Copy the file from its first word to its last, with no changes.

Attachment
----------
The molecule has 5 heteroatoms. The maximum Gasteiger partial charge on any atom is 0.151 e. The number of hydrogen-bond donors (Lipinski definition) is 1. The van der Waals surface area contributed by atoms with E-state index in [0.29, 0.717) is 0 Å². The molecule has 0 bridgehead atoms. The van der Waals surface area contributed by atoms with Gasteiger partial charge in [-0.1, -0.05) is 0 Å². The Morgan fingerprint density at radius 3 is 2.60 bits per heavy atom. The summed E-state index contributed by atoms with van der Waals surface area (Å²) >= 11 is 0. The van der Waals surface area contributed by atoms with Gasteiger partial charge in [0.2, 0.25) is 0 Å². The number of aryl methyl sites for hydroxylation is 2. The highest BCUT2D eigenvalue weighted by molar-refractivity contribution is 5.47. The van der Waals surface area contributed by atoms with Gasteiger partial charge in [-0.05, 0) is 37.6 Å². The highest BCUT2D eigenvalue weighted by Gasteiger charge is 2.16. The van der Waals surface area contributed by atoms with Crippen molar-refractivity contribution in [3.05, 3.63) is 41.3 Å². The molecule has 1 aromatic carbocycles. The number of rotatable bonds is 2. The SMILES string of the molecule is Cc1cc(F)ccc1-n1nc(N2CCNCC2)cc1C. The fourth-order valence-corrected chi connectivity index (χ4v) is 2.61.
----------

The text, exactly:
The molecule has 5 heteroatoms. The maximum Gasteiger partial charge on any atom is 0.151 e. The number of hydrogen-bond donors (Lipinski definition) is 1. The van der Waals surface area contributed by atoms with E-state index in [0.29, 0.717) is 0 Å². The molecule has 0 bridgehead atoms. The van der Waals surface area contributed by atoms with Gasteiger partial charge in [-0.1, -0.05) is 0 Å². The Morgan fingerprint density at radius 3 is 2.60 bits per heavy atom. The summed E-state index contributed by atoms with van der Waals surface area (Å²) >= 11 is 0. The van der Waals surface area contributed by atoms with Gasteiger partial charge in [0.2, 0.25) is 0 Å². The number of aryl methyl sites for hydroxylation is 2. The highest BCUT2D eigenvalue weighted by molar-refractivity contribution is 5.47. The van der Waals surface area contributed by atoms with Gasteiger partial charge in [-0.05, 0) is 37.6 Å². The highest BCUT2D eigenvalue weighted by Gasteiger charge is 2.16. The van der Waals surface area contributed by atoms with Crippen molar-refractivity contribution in [3.05, 3.63) is 41.3 Å². The molecule has 1 aromatic carbocycles. The number of rotatable bonds is 2. The SMILES string of the molecule is Cc1cc(F)ccc1-n1nc(N2CCNCC2)cc1C. The fourth-order valence-corrected chi connectivity index (χ4v) is 2.61.